That role led to the more high profile job of Marketing and Communication Director for both the men’s and women’s HTC Highroad teams. When the team folded at the end of 2011, Kristy found herself again re-evaluating her career direction. The timing was quite good for her because she was ready to move on to other things and the team’s demise gave her that push.
Interestingly it was the female team members who wanted to continue racing together and approached Kristy for help to form a women’s only team. They all agreed that it would have to happen quickly so that the women wouldn’t miss out on opportunities with other teams if it didn’t work, so they gave themselves an ambitious deadline of only two weeks.
Kristy approached bike company Specialized because she had an existing relationship with them through HTC Highroad. They agreed almost immediately and suggested she also approach activewear company lululemon.
Lululemon also agreed really quickly and the base was set – Specialized-lululemon was formed. She also managed to attract a group of other minor sponsors to the team. Plus some of the support staff from HTC Highroad also joined the team.
For Kristy the team is a great opportunity for her to inject some of her own ideas but she’s also keen to create a collaborative atmosphere and regularly asks the team members for their ideas. Canadian Clara Hughes who is now a former member of team, contributed many ideas including involvement with a charity called Right to Play.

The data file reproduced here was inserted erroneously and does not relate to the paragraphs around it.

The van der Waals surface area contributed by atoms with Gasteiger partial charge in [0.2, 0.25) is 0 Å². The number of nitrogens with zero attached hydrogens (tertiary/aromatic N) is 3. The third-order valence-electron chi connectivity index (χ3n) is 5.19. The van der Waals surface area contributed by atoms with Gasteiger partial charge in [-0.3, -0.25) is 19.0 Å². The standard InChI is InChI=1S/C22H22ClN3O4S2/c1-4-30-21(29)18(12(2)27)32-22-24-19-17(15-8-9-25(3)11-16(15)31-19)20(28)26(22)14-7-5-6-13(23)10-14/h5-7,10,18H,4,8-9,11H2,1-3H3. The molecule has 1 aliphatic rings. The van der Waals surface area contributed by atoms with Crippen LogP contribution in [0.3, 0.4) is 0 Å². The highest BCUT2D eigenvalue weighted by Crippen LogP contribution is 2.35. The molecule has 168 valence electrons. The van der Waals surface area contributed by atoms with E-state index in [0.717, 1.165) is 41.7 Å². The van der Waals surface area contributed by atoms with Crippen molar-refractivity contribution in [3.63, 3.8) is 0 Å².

In selecting team members Kristy says that when looking for new riders, she and other selectors look for riders who will give 100 per cent for their team. There’s no room for prima donnas.
Team member Evelyn Stevens recently reinforced that philosophy when she said “There’s a reason why we have been team time trial world champions back-to-back, why we win as many bike races as we do. It’s because we race as a team and we’re committed as a team.
“Kristy does a really fantastic job of bringing together a group of women who aren’t just great bike racers, but they race with heart. They’re fire on the bike. And that’s what’s going to make us so successful and special.”
2014 will be a big year for women’s cycling according to Kristy because the UCI will have a focus on getting women’s races on TV which will make a big difference to attracting sponsors who will have a guaranteed return on investment. She sees the appointment of fellow Australian Tracey Gaudry’s to the UCI as an important step.
Kristy does admit that it’s hard to make a living from women’s cycling and to that end is involved in two new business ventures. The first is the recent launch of a women’s cycling apparel business called Velocio with a business partner. The second is an energy bar called Ally’s Bar which is the brainchild of Specialized-lululemon team member Ally Starker and is all natural and organic.
Kristy sees the development of women’s cycling as a fun challenge that she’s pleased to be a part of. She is passionate about women’s cycling because she’s seen how it can change women’s lives.